8 Intercultural Teaching Strategies


Culture is often taken for granted and so, intercultural communication is not a real issue, until it becomes a problem. Intercultural teaching strategies are increasingly important for two main reasons. First, a highly mobile and globalised world and modern technology give us ample opportunity to travel and work across national boundaries, even if communication can take place for instance in the professional environment, in a virtual setting by means of video-conferencing. And secondly, due to immigration and travel trends, modern societies are increasingly multicultural.

Why are intercultural strategies so important? In intercultural contexts, being equipped with knowledge, respect and understanding of foreign cultures is not only a skill, but also a very significant asset. For these reasons, intercultural competency is essential in our private and professional lives.

However, which strategies are best suited to teach intercultural competency?Whether you are teaching intercultural competence inside or outside the classroom, there are a few strategies that are more efficient than others. As Kolb (1984: 38) explains, “learning is the process whereby knowledge is created through the transformation of experience.”

Intercultural Teaching Strategies

Founded on the experiential learning method (source: Kolb, D. A. (1984). Experiential learning: Experience as the source of learning and development (Vol. 1). Englewood Cliffs, NJ: Prentice-Hall.), the following strategies are presented within Kolb’s experiential learning cycle framework (Kolb, D.A. (1976). The Learning Style Inventory: Technical Manual. Boston, MA: McBer.) to endorse the notion that learners best acquire skills when they reflect on and experience learning (hands-on learning). For instance, when explaining a recipe to a friend, the best way for that friend to learn the recipe is to assume a hands-on approach and assist you in making that recipe (and naturally tasting it afterwards). In this way, the learning approach is active (preparing, making and tasting), as opposed to passive (hearing about a list of ingredients). 

Based on experiential or hands-on learning, these intercultural teaching strategies include methods that engage students in various collaborative exercises to stimulate communication and exchange in small-groups through brainstorming, developing solutions, analysing outcomes and reformulation or restructuration, if necessary. The nature of the activities encourages metacognitive skills development because they promote problem-solving exercises, informal group work, simulations, case studies, and role-playing. Situated within the experiential learning cycle framework (Kolb, D.A. (1976). The Learning Style Inventory: Technical Manual. Boston, MA: McBer.), each strategy below is presented and described with an activity. An illustration is also presented for each one.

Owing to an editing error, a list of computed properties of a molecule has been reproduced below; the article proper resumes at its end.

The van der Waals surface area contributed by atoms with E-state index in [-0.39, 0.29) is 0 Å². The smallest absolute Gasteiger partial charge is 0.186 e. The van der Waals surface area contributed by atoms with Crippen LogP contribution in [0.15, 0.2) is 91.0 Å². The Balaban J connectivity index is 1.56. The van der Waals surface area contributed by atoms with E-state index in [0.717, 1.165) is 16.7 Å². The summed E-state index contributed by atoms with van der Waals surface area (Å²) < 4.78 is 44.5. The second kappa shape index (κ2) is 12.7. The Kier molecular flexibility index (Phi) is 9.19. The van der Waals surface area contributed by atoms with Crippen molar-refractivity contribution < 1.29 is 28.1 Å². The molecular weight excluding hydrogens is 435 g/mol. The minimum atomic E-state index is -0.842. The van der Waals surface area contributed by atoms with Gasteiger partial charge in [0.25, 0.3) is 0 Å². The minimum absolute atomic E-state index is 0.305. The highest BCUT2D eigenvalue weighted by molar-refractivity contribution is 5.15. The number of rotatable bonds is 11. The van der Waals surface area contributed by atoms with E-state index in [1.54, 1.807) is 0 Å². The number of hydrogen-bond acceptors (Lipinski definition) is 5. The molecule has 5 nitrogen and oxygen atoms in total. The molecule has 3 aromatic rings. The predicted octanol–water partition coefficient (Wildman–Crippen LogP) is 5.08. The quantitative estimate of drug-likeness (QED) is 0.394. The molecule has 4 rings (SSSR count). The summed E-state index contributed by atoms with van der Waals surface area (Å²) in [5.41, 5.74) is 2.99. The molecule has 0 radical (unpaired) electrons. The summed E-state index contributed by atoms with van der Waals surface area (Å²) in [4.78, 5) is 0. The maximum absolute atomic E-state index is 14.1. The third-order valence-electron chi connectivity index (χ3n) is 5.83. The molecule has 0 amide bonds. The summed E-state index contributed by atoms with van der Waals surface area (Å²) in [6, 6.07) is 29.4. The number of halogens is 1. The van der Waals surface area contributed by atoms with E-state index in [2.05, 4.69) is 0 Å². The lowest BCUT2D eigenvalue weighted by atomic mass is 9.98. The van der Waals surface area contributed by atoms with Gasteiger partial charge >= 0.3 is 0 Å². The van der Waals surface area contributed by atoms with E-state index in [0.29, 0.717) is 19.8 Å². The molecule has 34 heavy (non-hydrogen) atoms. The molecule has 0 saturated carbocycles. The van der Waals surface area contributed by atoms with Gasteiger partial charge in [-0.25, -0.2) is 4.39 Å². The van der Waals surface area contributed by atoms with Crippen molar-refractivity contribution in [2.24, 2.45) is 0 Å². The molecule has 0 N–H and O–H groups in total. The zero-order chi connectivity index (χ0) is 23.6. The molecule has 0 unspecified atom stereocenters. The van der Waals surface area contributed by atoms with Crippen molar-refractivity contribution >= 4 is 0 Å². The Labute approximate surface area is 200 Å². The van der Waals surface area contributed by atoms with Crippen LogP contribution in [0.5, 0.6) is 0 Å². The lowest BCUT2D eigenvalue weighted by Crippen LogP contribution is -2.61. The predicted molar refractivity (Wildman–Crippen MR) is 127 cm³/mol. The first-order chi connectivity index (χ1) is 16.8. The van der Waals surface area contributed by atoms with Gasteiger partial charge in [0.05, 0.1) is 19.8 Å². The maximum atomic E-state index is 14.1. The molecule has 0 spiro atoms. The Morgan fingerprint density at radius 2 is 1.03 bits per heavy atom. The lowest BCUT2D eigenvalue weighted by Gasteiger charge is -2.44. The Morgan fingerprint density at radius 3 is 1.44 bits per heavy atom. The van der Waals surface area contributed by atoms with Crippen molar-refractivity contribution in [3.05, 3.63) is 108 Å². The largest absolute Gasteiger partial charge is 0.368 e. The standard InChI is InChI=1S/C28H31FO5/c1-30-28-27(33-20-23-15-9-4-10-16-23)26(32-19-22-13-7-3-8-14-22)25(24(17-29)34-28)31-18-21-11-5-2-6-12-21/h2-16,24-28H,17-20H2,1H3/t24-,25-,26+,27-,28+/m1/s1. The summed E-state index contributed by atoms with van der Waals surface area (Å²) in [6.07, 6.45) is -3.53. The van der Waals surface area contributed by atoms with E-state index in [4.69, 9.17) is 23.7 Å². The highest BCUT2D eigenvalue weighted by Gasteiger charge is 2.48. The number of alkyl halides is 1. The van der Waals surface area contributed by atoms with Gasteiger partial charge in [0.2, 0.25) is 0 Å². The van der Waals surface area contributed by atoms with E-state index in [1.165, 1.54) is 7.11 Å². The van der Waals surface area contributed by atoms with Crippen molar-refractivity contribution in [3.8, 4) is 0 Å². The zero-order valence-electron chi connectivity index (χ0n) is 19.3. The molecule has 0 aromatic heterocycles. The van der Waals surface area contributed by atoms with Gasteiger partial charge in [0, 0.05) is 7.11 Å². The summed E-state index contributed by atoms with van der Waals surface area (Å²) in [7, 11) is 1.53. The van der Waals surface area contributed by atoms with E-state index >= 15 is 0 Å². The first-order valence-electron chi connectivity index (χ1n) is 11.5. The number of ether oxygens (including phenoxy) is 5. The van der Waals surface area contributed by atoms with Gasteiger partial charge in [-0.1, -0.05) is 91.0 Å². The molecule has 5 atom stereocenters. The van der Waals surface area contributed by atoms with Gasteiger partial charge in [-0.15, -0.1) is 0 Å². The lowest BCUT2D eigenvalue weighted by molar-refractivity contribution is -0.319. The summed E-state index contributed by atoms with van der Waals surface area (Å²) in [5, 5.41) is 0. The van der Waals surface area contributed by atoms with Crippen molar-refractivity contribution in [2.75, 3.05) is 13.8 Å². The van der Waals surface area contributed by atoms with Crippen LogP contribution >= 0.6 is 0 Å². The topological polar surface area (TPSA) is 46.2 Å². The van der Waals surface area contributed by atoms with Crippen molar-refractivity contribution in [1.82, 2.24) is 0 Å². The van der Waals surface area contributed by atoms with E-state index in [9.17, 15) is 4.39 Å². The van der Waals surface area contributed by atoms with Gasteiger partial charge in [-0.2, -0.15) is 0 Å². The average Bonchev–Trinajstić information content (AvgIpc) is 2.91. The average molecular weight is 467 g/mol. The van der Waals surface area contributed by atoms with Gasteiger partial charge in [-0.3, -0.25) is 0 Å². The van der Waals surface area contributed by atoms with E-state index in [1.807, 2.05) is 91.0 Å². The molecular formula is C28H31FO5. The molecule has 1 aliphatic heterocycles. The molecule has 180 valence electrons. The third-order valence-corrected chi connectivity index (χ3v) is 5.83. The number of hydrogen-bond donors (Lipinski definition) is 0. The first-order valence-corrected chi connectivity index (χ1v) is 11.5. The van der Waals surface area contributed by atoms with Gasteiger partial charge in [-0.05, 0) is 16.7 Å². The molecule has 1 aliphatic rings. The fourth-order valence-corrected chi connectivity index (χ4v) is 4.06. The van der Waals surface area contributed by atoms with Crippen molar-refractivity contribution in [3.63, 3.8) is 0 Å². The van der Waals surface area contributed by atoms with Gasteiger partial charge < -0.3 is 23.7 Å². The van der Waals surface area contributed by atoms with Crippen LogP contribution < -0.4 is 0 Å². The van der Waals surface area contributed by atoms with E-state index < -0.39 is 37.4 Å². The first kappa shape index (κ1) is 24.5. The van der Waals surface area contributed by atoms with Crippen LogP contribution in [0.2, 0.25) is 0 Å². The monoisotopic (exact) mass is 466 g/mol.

Stage I: Concrete Experience

1. Engage Students to Look Inwards in Small Groups

Revisiting personal intercultural experiences is a springboard for learning. Most people love to share personal anecdotes to illustrate a point of view or personal experience. From a sociolinguistic perspective (source: Riley, P. (2007). Language, culture and identity. London: Continuum. Pp. ix, 265), people construct, show and validate their identity in sharing personal anecdotes. In doing so, they use language, in the form of discourse, as the mechanism to communicate ideas or opinions. Cultural attributes are conveyed through this dialogue, but also through the use of non-verbal communication

For instance, ask the students to form groups of four with people from whom they believe they are likely to learn the most in an intercultural setting. The students are encouraged to create a learning environment that offers them the best possible learning experience. Ask them to reflect on and each share an intercultural experience or situation that they previously encountered on vacation or in daily life. While taking turns, the other three students in the group should listen and try to reinterpret the experience, whilst attempting to provide a different perspective of that experience.

Perhaps the intercultural experience has something to do with a situation based on new foods, customs, traditions, rituals or clothing. In any case, to be prepared when confronted with an intercultural situation, we must consider the following questions:

  • How do I perceive this intercultural situation?
  • What do I wish to achieve in this situation?
  • Which strategy must I adopt to achieve my personal goals or objectives?
  • Will I show a lack of respect if I pursue these personal objectives?
  • Must I perhaps politely negotiate an outcome and consider the other person’s objectives?

When people explore these different questions, they undergo a conscious (then subconscious, with experience) process of critical, reflective thinking and acting that enables them to navigate through intercultural environments. In personal and professional contexts, negotiating outcomes is a significant lifelong transferable skill especially from one cultural context to another.

The above questions also provide insight into interpersonal skills and in particular, the nature and respect of the other person’s perspective. This creates an opportunity for an individual to learn, share, teach and exchange while promoting intercultural communication. This process also helps to dismantle cultural barriers, while obliging students to reflect by looking inwards and learning from personal experience.

Illustration (one student’s anecdote):